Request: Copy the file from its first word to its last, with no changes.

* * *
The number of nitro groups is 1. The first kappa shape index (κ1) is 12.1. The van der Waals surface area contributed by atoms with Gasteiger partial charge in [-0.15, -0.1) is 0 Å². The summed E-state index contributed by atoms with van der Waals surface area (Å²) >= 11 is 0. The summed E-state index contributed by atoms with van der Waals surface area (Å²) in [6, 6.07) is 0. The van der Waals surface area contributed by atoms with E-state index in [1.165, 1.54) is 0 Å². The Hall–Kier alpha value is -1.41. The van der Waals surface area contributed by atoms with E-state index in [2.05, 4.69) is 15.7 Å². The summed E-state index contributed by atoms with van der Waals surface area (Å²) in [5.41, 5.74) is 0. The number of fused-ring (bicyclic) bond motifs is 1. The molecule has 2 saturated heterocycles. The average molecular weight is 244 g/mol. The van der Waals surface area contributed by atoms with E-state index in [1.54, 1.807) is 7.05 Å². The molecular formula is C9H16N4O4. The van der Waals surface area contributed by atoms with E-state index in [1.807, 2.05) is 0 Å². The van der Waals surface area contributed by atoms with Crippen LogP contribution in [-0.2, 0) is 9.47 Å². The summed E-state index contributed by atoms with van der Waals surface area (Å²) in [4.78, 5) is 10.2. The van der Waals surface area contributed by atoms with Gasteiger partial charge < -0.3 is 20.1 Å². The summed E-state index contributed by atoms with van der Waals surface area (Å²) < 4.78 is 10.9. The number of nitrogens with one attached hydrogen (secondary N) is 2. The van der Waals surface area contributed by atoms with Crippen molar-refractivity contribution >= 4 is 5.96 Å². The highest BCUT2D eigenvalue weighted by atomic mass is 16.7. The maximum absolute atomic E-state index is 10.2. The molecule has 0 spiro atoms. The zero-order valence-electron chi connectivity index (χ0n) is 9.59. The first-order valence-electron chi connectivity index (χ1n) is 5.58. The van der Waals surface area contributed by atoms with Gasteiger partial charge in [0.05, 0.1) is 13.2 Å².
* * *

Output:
The number of nitro groups is 1. The first kappa shape index (κ1) is 12.1. The van der Waals surface area contributed by atoms with Gasteiger partial charge in [-0.15, -0.1) is 0 Å². The summed E-state index contributed by atoms with van der Waals surface area (Å²) >= 11 is 0. The summed E-state index contributed by atoms with van der Waals surface area (Å²) in [6, 6.07) is 0. The van der Waals surface area contributed by atoms with E-state index in [1.165, 1.54) is 0 Å². The Hall–Kier alpha value is -1.41. The van der Waals surface area contributed by atoms with E-state index in [2.05, 4.69) is 15.7 Å². The summed E-state index contributed by atoms with van der Waals surface area (Å²) in [5.41, 5.74) is 0. The number of fused-ring (bicyclic) bond motifs is 1. The molecule has 2 saturated heterocycles. The average molecular weight is 244 g/mol. The van der Waals surface area contributed by atoms with E-state index in [1.54, 1.807) is 7.05 Å². The molecular formula is C9H16N4O4. The van der Waals surface area contributed by atoms with E-state index in [1.807, 2.05) is 0 Å². The van der Waals surface area contributed by atoms with Crippen LogP contribution in [-0.2, 0) is 9.47 Å². The summed E-state index contributed by atoms with van der Waals surface area (Å²) in [4.78, 5) is 10.2. The van der Waals surface area contributed by atoms with Gasteiger partial charge < -0.3 is 20.1 Å². The summed E-state index contributed by atoms with van der Waals surface area (Å²) < 4.78 is 10.9. The number of nitrogens with one attached hydrogen (secondary N) is 2. The van der Waals surface area contributed by atoms with Crippen molar-refractivity contribution >= 4 is 5.96 Å². The highest BCUT2D eigenvalue weighted by atomic mass is 16.7. The maximum absolute atomic E-state index is 10.2. The molecule has 0 spiro atoms. The zero-order valence-electron chi connectivity index (χ0n) is 9.59. The first-order valence-electron chi connectivity index (χ1n) is 5.58. The van der Waals surface area contributed by atoms with Gasteiger partial charge in [0.05, 0.1) is 13.2 Å².